Big Brother and The Mark Of the Beast
Should humans be micro-chipped?
30 Nov, 2010 04:18 PM
Fairfield City Champion
TRY this for a conversation starter: at birth, all humans should be
implanted with a tracking microchip.
It sounds like the plot of a science fiction book or a movie that would
sit on the shelf next to Blade Runner.
But adding humans to the long list of things implanted with microchips
was a hot topic at one Fairfield Council committee meeting last week.
The Crime Prevention Group discussed blurring man with machine by
inserting a microchip in humans' bottoms at birth.
Cabramatta police Superintendent Ray King surprised the group when he
brought up the idea as a future policing strategy for the area.
The microchips could show police the location of a person and also
provide information about them such as their date and country of birth.
He said the microchips could be implanted in the bodies of serious
criminal offenders such as paedophiles.
Mr King said the idea might appear to be from "left field" but was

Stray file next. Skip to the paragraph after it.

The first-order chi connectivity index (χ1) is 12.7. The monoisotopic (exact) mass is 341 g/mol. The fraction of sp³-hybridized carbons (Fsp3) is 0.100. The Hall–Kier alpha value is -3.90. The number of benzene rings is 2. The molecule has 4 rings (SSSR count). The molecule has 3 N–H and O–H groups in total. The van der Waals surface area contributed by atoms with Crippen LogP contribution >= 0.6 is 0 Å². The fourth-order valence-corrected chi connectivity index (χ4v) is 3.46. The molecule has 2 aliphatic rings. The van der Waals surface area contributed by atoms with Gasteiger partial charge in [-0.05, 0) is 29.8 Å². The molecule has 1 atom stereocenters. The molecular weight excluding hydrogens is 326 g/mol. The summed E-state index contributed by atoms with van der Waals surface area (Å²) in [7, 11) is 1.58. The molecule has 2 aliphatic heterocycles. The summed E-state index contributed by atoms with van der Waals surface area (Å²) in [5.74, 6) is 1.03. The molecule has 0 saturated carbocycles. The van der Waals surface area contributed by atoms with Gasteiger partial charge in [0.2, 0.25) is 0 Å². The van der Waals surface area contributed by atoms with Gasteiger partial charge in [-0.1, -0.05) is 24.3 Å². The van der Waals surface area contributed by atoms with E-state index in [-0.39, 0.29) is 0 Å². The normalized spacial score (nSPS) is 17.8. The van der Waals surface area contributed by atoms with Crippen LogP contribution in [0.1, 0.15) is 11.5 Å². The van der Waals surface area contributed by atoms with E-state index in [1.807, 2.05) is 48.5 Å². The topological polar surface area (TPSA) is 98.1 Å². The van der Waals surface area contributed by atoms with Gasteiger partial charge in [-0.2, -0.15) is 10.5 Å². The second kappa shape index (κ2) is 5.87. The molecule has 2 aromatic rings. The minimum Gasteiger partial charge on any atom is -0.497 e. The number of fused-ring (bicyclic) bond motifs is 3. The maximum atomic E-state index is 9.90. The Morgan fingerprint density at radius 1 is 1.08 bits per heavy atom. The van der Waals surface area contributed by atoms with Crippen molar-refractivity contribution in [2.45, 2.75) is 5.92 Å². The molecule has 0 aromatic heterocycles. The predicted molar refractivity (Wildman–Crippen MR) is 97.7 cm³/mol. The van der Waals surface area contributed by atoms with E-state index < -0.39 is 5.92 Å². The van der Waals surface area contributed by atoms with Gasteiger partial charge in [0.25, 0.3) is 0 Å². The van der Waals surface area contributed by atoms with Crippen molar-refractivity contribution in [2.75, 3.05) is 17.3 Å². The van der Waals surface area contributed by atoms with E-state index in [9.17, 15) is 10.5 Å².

likely to be the way of the future.
"In my opinion policing needs not only to respond to the continuing
challenges of criminal violence but to anticipate crime to prevent it,"
"Changing policing environments requires regular adjustment and
To some the Frankenstein-like idea may seem as likely as pigs growing
wings, but to others it is simply the natural development of technology.
The head of the University of Western Sydney's Centre for Industry and
Innovation Studies, Oscar Hauptman, said it was "more than likely"
humans would be microchipped by 2025.
He said the technological capability to do so had existed for the past
"It sounds like fiction at the moment but stem cell research once
sounded like fiction as well," he said.
"It's extremely simple. You won't be able to notice it being put under
the skin and it would be very useful."
But the inevitable ethical and moral conundrums are difficult hurdles
for some to jump.
Fairfield mayor Nick Lalich said chipping humans was a "monumental
step" that had to be taken with "great caution".
"It's a completely new field and all legal, medical and ethical
dimensions would need to be examined," he said.
It was clear that the jury was still out on the idea when the Champion
interviewed residents in the Fairfield CBD.
One resident, Robyne Haasman, said the idea of knowing the movements of
her three young daughters was an attractive one — especially when they
But she said the idea was a little too "big brother".
"I just think it's an invasion of privacy," she said. "I believe it
will happen but I think that will be the start of the end of everything
World Report-1 - Mark of The Beast Technologies